135 artists applied and eight were chosen to spend a week at KWMC in March 2011, visiting locations and groups around Knowle West and conceptualising potential arts projects based on local needs and data. KWMC consulted with residents who’d met the artists to select four artists to pursue their ideas further.
Susanne Stahl chose to represent live weather data as a series of coloured icons, allowing people to compare the weather in Knowle West to cities across the globe.
Julie Myers worked with the KWMC team to develop an online map of fruit trees around Knowle West and a QR code, which would later be developed in the 2012 partnership project Fruit Trees For The Future.
Paul Hurley examined the data generated during, and in response to, live performances. He explored how archival media, such as photography, can be “live” and looked at ways of using social media to enable people to participate in documentation of a live event.
Richard Layzell gathered a range of ‘local data’, including energy consumption data, wildlife sightings, purchases and transactions, and ancestry across Knowle West, building up a picture of the character of the community in the process. He also visited Greenfield Primary School and worked with pupils to investigate and record biodiversity data.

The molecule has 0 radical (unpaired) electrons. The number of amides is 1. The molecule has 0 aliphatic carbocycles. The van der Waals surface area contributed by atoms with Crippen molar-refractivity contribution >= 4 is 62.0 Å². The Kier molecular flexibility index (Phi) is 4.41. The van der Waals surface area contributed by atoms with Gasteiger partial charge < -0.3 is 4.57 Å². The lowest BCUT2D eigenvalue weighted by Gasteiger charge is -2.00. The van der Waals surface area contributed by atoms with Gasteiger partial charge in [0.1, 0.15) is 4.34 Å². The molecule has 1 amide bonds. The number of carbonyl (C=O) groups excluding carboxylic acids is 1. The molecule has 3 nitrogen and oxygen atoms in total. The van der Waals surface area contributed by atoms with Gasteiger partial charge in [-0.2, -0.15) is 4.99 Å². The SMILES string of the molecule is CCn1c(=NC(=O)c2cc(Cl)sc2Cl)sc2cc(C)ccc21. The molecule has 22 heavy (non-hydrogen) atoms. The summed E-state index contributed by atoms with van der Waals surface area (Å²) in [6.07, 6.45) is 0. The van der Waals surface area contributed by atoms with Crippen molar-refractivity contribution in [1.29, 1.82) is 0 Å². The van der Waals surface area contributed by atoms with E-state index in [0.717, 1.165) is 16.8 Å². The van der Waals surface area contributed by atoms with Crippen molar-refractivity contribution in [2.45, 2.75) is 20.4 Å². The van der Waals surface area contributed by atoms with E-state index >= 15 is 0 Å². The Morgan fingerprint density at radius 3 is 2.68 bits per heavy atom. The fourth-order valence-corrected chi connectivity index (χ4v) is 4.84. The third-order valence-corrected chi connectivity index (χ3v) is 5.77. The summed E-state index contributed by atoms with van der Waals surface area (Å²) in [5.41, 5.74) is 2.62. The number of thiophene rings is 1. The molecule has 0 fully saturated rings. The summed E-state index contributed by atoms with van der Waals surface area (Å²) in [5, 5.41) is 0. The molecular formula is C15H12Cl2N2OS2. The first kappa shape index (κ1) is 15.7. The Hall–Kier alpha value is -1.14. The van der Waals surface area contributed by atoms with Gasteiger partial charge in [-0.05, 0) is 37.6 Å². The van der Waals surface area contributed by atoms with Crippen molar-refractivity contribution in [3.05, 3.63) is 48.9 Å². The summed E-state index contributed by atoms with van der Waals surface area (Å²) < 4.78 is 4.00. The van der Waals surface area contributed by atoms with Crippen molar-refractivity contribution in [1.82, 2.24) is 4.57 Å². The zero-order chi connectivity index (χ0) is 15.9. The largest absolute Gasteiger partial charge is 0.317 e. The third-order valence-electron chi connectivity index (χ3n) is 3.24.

Between 30–40 residents were involved in the Whose Data? week and two of the artists worked with children and young people from the local area. Paul Hurley and Dane Watkins went on to develop the Connection / Time interface, where live events can be documented and engaged with online in real-time, using archived Twitter posts, photographs and annotations. Richard Layzell returned to Knowle West in summer 2012 to work with primary school pupils to prepare an exhibition that invited audiences to consider what data reveals about their communities, environment and themselves.